So often Chernobyl is portrayed photographically as an abandoned, ‘dead’ and decaying place, but it is a landscape that people live with. It is home to many people who dwell in the shadow of uncertainty and nuclear pollution, but also by people who laugh, cry, fall in love and live lives that we would all recognise.
The photographs, like the one above are nothing special; they are rather banal interior shots of the homes I was invited into. But put next to quotations from people who live in these houses and they are transformed – perhaps even seen differently:
“My son was 23 and the other was 24
when they died. It was radiation from
I used to sing and play the accordion in
the local house of culture, but now
that my children are dead I don’t sing
I remember this interview very well, a sad story of suffering and loss that was far from unique in this nuclear landscape. Though the quotation above gives no more than a ‘snapshot’ into this mother’s wider story, it also gives the photograph a new significance, and perhaps provides a deeper way of narrating the ongoing story of Chernobyl.
Susan Sontag – one of the more prominent scholars of photography – said:
“Photographs – and quotations – seem, because they are taken to be pieces of reality, more authentic than extended literary narratives”
There is an advantage of only seeing (or reading) a snapshot of a complex story; it discards the clutter and complexities of everyday life, distilling and framing a message to the viewer in a particular way. But with this comes its own set of problems. Photographs hide as much than they reveal: at best – sanitizing reality – at worst – changing it.
Photography, perhaps more than any other medium of communication, lays bare what Feminist-theorist Donna Haraway calls our ‘positionality’: The idea that all knowledge – be it contained within a photograph or in academic discourse – is created by individuals who are ‘situated’ with their own subjective perspectives and embedded within power structures that influence the creation of that situated knowledge.
Moreover, photography contains a unique disconnect – that photographs can simultaneously be both ‘fact’ and ‘subjection’. There is an unresolved tension between photography’s use to document ‘data’ (crime scenes, mugshots, war photojournalism, ‘evidence’ etc.), and the highly positioned nature of each photograph being a personal and curated slice of reality: each time a photographer raises the camera to their face to frame a picture they make a subjective choice.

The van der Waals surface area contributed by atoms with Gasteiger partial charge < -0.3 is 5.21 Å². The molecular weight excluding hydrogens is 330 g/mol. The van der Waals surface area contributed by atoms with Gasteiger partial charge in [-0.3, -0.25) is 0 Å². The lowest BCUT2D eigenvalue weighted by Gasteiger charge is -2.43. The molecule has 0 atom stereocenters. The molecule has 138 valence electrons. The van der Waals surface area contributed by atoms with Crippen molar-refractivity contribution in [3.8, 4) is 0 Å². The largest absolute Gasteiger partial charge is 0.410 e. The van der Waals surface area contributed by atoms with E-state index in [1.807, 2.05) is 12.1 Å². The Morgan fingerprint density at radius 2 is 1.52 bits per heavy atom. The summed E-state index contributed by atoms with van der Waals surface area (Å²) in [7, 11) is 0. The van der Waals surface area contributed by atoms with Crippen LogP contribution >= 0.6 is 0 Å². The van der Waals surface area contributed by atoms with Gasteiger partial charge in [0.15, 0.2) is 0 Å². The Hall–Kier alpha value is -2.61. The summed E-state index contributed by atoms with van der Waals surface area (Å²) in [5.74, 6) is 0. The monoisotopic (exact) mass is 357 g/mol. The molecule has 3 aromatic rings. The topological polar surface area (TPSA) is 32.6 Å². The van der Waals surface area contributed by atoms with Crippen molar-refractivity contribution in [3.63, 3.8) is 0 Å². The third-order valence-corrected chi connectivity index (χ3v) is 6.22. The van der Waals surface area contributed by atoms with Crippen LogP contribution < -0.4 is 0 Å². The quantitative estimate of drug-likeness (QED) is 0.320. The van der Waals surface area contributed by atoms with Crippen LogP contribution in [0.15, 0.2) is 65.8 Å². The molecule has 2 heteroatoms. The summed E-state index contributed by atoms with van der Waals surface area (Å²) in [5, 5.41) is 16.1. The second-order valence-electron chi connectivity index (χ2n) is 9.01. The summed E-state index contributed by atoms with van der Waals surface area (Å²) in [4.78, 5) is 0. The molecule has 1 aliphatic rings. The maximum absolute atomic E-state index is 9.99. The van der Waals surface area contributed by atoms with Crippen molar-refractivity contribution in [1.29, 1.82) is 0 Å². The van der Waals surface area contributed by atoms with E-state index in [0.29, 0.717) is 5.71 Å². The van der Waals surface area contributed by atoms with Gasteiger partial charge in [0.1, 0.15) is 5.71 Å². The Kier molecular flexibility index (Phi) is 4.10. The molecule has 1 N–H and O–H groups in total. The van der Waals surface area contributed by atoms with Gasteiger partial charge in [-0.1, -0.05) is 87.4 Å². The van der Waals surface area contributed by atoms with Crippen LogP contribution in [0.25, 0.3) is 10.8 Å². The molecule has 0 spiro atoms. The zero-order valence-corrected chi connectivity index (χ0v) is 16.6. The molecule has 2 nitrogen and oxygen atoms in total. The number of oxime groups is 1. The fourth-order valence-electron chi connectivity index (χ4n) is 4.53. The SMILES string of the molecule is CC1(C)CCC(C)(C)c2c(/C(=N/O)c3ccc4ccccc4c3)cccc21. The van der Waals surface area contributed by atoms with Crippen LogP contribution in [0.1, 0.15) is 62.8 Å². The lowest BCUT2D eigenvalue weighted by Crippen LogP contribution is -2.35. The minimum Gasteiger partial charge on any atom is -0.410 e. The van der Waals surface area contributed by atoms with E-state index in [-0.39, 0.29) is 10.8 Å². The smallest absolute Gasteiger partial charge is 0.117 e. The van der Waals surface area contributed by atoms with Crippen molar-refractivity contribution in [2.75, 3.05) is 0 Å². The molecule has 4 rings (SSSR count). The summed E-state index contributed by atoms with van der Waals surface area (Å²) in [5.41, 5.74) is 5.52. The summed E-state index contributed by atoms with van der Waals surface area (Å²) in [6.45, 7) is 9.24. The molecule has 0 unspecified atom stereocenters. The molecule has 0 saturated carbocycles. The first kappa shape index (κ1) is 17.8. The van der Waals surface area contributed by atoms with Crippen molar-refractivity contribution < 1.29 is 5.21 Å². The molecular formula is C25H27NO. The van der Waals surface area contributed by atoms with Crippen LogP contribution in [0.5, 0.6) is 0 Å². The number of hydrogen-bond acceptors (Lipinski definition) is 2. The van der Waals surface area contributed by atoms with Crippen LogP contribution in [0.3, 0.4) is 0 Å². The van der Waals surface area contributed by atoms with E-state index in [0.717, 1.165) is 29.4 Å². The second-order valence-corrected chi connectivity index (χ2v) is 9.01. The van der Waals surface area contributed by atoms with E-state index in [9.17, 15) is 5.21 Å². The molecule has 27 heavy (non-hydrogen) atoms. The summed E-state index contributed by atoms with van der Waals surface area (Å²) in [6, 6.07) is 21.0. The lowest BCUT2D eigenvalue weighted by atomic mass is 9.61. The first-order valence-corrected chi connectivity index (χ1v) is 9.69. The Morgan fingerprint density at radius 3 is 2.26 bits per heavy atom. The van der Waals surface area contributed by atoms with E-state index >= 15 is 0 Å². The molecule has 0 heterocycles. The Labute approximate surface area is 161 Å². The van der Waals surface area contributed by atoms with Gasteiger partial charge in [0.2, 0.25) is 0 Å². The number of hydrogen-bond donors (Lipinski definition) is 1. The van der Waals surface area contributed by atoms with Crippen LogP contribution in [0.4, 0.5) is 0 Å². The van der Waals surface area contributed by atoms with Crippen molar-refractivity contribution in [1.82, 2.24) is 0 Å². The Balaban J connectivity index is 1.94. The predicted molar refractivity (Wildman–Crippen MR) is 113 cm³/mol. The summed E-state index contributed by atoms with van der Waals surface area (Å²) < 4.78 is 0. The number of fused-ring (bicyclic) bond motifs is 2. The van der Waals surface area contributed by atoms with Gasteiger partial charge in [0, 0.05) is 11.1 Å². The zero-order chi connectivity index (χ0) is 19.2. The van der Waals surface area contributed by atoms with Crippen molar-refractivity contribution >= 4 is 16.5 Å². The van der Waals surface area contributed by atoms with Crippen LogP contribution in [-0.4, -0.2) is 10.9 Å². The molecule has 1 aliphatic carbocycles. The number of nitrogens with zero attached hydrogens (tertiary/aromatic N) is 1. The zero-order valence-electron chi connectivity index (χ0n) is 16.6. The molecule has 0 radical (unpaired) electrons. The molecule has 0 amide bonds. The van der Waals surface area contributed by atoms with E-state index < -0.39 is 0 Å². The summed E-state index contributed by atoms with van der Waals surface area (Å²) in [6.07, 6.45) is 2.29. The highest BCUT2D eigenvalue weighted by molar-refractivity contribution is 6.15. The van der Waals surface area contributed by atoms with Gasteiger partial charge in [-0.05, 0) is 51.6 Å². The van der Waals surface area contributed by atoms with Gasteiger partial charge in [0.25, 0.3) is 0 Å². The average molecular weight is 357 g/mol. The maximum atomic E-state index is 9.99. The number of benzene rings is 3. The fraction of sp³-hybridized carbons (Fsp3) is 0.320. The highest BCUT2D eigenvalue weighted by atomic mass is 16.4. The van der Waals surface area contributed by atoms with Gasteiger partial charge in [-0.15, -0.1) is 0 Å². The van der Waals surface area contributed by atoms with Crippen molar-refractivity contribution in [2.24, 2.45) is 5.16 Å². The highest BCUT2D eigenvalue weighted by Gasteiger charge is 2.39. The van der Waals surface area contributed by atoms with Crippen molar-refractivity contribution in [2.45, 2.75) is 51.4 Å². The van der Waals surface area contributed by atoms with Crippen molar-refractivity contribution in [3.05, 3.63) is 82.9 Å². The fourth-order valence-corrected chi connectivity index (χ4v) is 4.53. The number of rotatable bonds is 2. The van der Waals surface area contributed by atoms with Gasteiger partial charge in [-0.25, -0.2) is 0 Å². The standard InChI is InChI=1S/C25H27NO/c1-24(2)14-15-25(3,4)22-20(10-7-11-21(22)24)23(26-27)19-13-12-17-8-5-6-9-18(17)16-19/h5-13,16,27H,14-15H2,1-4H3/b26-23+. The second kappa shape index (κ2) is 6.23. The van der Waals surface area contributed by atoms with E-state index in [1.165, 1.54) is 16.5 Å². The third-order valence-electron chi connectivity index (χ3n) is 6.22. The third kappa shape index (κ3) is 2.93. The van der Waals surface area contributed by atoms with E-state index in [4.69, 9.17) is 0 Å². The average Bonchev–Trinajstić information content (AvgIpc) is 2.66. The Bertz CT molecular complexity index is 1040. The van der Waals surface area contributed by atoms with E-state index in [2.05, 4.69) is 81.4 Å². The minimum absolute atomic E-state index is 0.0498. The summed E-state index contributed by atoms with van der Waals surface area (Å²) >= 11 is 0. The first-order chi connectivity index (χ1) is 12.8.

Street photographer Garry Winogrand once commented on photography that:
“putting four edges around a collection of information or facts transforms it”
Of course the same can be said about a quote from an interview. Instead of four edges we use quotation marks, composing the spoken word from a choice of baggier utterances, leaving unwanted information outside the verbal frame.
In Chernobyl Interiors I want to be reflexive about this process, as both the images and quotes have been framed by my situated self. This is in contrast to my other Chernobyl project Disposable Citizens, in which people were given disposable film cameras to document their own lives and give their own view of their world.
The title of the exhibition I visited on early Russian colour photography was ‘Primrose’. I did not understand the significance of this until I watched an interview with the curator Olga Sviblova. She explained that Primroses are often the first flowers to bloom in the thaw of Spring after the long snow-covered darkness of Russian winters. They bring colour into Russia’s monochrome landscape. “Its like the sun arriving from the earth” she said, and with those words, it made sense.
# Chernobyl, Chernobyl Interiors, Gary Winogrand, photography, positionality, Susan Sontag
Reflecting on gender and nuclear disaster:
Over the course of my research in Fukushima I’ve had the pleasure of meeting farmers who continue to illegally farm within the nuclear Exclusion Zone. A couple of them – jokingly – compared themselves to ‘Kamikaze’ (神風) making it clear that their own health could be damaged for the greater good. Likewise, a friend of mine who is a Japanese policeman described his work in the Exclusion Zone after 3/11 in stoical terms, playing down his personal risk of exposure, or the difficulties of searching for post-Tsunami corpses, or having to contend with the heat of the anti-radiation suits in the stifling Japanese Summer: